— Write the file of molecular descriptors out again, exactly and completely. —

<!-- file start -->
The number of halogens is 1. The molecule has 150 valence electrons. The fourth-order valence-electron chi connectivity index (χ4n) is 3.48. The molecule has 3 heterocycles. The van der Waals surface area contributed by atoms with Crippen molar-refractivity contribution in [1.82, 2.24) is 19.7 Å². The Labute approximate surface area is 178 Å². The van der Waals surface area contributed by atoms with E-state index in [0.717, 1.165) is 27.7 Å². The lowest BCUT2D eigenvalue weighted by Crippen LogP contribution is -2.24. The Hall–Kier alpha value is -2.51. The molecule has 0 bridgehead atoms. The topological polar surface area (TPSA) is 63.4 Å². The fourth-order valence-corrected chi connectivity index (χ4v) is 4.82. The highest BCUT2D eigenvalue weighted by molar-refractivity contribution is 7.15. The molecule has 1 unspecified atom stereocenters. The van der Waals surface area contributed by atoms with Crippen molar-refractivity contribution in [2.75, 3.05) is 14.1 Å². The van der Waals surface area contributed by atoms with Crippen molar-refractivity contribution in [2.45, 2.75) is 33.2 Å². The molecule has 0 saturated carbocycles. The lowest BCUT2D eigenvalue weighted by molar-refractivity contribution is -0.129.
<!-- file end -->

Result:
The number of halogens is 1. The molecule has 150 valence electrons. The fourth-order valence-electron chi connectivity index (χ4n) is 3.48. The molecule has 3 heterocycles. The van der Waals surface area contributed by atoms with Crippen molar-refractivity contribution in [1.82, 2.24) is 19.7 Å². The Labute approximate surface area is 178 Å². The van der Waals surface area contributed by atoms with E-state index in [0.717, 1.165) is 27.7 Å². The lowest BCUT2D eigenvalue weighted by Crippen LogP contribution is -2.24. The Hall–Kier alpha value is -2.51. The molecule has 0 bridgehead atoms. The topological polar surface area (TPSA) is 63.4 Å². The fourth-order valence-corrected chi connectivity index (χ4v) is 4.82. The highest BCUT2D eigenvalue weighted by molar-refractivity contribution is 7.15. The molecule has 1 unspecified atom stereocenters. The van der Waals surface area contributed by atoms with Crippen molar-refractivity contribution in [2.75, 3.05) is 14.1 Å². The van der Waals surface area contributed by atoms with Crippen molar-refractivity contribution in [2.45, 2.75) is 33.2 Å². The molecule has 0 saturated carbocycles. The lowest BCUT2D eigenvalue weighted by molar-refractivity contribution is -0.129.